My recovery was almost text-book. I bled for about five to six days then a clear urine space of about 10 days and then a resumption of bleeding which only lasted 2-3 days. Urine stream excellent and remained so. Some bladder spasms started a few weeks after this and still persist but reducing in frequency and severity. I have had ED for quite a few years but this morning awoke with an erection harder than I had experienced for some 15 years (and I do not think this was due to a need to urinate as I had emptied my bladder about two hours previously) About the retrograde ejaculation I cannot really comment but I did have a nocturnal orgasm a week or so back which awoke me but there did not appear to be any discharge of semen although once my penis has completely softened there appeared to be quite a lot of fluid.

Now, some 10 weeks after the operation I have resumed all normal exercise and feel pretty well fully recovered.

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6 Replies

  • Posted

    Thanks for posting this. I am due to have a TURP on 4th April and am glad to know it can work well. There seem to be so many posts on this website with negative views on TURP. I wish you continued good progress and hope my procedure works as well!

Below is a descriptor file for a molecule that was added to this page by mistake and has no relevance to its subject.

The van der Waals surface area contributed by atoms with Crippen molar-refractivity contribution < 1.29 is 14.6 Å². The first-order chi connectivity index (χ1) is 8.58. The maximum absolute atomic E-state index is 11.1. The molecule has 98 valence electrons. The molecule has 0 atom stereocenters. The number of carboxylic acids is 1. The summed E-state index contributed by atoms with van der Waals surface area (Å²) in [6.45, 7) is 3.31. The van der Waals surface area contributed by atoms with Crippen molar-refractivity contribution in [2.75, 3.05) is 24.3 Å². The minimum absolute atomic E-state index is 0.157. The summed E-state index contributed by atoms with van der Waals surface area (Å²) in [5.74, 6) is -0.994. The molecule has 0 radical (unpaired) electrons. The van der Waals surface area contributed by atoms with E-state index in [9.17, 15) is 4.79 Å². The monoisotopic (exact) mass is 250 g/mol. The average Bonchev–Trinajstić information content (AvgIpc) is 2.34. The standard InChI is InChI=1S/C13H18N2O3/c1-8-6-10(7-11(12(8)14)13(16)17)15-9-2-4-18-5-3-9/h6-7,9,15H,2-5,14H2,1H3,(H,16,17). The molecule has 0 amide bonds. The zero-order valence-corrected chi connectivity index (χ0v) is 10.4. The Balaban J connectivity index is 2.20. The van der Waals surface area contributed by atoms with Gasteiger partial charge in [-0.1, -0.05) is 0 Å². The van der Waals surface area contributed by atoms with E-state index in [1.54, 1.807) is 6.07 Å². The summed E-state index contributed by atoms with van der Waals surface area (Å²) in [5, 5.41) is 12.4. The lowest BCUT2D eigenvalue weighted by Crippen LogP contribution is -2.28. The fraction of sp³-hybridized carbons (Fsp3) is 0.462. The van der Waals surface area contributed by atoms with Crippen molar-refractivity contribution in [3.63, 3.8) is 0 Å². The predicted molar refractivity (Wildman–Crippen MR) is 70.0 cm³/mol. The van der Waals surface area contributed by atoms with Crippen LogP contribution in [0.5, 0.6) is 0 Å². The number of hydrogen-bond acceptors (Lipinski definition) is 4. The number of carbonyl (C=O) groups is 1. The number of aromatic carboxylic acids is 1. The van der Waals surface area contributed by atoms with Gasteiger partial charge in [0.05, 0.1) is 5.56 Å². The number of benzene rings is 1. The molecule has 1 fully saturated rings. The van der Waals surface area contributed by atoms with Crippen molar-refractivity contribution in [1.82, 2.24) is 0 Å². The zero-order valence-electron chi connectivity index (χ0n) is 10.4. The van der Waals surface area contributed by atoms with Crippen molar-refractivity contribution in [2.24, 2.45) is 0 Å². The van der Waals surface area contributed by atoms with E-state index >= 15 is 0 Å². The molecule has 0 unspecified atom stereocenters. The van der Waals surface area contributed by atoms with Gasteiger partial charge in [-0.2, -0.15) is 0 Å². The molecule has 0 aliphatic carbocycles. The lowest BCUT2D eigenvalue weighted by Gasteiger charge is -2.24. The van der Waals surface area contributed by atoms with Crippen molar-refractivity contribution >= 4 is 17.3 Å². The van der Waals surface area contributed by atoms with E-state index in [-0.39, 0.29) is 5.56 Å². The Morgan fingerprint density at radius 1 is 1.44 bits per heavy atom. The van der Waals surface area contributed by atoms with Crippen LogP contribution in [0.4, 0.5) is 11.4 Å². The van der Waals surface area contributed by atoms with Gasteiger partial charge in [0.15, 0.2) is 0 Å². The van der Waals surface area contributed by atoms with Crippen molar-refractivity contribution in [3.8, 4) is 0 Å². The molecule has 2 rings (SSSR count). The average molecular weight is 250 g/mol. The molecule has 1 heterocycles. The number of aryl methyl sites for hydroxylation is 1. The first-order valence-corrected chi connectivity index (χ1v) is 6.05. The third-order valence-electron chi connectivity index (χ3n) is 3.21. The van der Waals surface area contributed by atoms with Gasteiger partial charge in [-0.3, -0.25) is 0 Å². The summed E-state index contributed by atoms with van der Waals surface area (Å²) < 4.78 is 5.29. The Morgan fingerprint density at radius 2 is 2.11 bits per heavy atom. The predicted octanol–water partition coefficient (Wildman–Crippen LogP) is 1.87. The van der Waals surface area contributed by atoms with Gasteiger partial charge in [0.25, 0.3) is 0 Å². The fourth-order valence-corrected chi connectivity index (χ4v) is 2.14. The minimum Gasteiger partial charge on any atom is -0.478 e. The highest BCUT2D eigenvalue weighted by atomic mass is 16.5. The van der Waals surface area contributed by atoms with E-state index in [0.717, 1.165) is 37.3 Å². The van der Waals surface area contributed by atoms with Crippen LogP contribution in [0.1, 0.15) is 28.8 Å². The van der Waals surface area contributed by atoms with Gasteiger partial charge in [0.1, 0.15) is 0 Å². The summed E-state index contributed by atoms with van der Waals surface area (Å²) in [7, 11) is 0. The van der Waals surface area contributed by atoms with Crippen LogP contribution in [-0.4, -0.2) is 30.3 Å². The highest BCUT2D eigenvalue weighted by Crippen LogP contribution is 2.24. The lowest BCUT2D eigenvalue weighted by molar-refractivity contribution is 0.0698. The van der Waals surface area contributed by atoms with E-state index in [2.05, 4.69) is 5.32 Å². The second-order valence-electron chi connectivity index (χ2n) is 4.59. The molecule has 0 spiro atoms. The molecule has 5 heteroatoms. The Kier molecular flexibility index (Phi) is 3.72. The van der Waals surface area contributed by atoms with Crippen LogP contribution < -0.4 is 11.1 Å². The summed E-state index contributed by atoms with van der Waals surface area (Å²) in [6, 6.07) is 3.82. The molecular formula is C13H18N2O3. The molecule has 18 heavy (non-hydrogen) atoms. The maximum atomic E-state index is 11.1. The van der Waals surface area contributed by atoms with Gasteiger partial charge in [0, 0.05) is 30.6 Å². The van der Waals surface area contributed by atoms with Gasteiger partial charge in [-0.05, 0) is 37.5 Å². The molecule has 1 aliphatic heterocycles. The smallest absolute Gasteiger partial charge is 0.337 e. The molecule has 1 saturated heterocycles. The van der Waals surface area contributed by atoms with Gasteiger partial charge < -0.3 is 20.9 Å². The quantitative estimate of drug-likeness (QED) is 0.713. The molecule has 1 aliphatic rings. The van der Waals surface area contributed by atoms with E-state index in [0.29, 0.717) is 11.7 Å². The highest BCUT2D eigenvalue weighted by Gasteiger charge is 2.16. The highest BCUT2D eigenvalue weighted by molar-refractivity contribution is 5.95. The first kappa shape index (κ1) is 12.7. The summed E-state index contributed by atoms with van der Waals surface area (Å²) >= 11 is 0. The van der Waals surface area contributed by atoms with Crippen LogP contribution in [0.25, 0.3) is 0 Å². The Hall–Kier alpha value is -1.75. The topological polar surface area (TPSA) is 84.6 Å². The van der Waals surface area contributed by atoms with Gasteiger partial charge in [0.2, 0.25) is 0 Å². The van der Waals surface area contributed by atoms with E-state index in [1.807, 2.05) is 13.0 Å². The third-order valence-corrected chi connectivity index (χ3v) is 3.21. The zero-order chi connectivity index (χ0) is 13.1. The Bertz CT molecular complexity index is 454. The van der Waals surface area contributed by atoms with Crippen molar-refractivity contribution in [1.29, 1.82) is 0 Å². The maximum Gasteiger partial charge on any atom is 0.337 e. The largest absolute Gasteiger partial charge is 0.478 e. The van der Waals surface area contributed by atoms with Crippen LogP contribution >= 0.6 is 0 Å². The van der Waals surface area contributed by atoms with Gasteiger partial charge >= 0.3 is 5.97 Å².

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  • Posted

    Hi, Roy. Thanks for your comprehensive post. You certainlycovered most, if not all the relevant events in considerable detail. This is what I am sure subscribers to this site will find to be of greatest value. On behalf of us all, thanks!


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  • Posted

    Regarding your first experience with a catheter, it would appear that a wrong oversized tube was inserted. Some inexperienced nurses do not know that there is a smaller size. You have had the quickest recovery time with TURP that I have heard yet from the support group on these posts and I wish you continued good health. I am in your age group.
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    • Posted